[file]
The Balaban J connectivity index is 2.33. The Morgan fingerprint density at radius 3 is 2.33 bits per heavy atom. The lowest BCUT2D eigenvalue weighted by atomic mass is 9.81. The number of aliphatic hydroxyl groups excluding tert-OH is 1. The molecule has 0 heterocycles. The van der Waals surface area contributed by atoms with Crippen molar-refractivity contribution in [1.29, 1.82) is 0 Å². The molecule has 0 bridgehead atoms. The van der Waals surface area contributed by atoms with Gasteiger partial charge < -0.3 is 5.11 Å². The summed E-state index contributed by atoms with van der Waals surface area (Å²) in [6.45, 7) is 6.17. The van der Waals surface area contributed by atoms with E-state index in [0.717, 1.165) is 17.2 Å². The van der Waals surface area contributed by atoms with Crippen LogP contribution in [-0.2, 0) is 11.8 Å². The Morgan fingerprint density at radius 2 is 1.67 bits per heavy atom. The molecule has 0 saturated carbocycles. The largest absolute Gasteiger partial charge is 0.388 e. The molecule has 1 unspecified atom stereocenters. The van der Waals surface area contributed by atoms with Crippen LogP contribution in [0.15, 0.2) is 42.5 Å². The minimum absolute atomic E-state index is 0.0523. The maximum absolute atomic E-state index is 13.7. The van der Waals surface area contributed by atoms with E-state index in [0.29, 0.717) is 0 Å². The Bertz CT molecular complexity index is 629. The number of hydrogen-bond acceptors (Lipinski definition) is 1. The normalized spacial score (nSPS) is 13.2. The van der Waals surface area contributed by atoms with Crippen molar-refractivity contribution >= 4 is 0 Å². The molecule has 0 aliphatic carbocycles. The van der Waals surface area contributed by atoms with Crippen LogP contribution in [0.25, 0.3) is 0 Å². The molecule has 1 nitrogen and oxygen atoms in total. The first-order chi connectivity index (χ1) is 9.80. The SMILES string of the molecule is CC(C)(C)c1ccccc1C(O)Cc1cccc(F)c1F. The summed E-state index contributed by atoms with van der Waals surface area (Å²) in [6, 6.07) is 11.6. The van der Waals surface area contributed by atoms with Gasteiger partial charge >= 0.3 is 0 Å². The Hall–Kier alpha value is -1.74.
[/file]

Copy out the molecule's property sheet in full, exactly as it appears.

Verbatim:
The Balaban J connectivity index is 2.33. The Morgan fingerprint density at radius 3 is 2.33 bits per heavy atom. The lowest BCUT2D eigenvalue weighted by atomic mass is 9.81. The number of aliphatic hydroxyl groups excluding tert-OH is 1. The molecule has 0 heterocycles. The van der Waals surface area contributed by atoms with Crippen molar-refractivity contribution in [1.29, 1.82) is 0 Å². The molecule has 0 bridgehead atoms. The van der Waals surface area contributed by atoms with Gasteiger partial charge < -0.3 is 5.11 Å². The summed E-state index contributed by atoms with van der Waals surface area (Å²) in [6.45, 7) is 6.17. The van der Waals surface area contributed by atoms with E-state index in [0.717, 1.165) is 17.2 Å². The van der Waals surface area contributed by atoms with Crippen LogP contribution in [-0.2, 0) is 11.8 Å². The Morgan fingerprint density at radius 2 is 1.67 bits per heavy atom. The molecule has 0 saturated carbocycles. The largest absolute Gasteiger partial charge is 0.388 e. The molecule has 1 unspecified atom stereocenters. The van der Waals surface area contributed by atoms with Crippen LogP contribution in [0.15, 0.2) is 42.5 Å². The minimum absolute atomic E-state index is 0.0523. The maximum absolute atomic E-state index is 13.7. The van der Waals surface area contributed by atoms with E-state index in [0.29, 0.717) is 0 Å². The Bertz CT molecular complexity index is 629. The number of hydrogen-bond acceptors (Lipinski definition) is 1. The normalized spacial score (nSPS) is 13.2. The van der Waals surface area contributed by atoms with Crippen molar-refractivity contribution >= 4 is 0 Å². The molecule has 0 aliphatic carbocycles. The van der Waals surface area contributed by atoms with Crippen LogP contribution in [0.25, 0.3) is 0 Å². The molecule has 1 nitrogen and oxygen atoms in total. The first-order chi connectivity index (χ1) is 9.80. The SMILES string of the molecule is CC(C)(C)c1ccccc1C(O)Cc1cccc(F)c1F. The summed E-state index contributed by atoms with van der Waals surface area (Å²) in [6, 6.07) is 11.6. The van der Waals surface area contributed by atoms with Gasteiger partial charge >= 0.3 is 0 Å². The Hall–Kier alpha value is -1.74.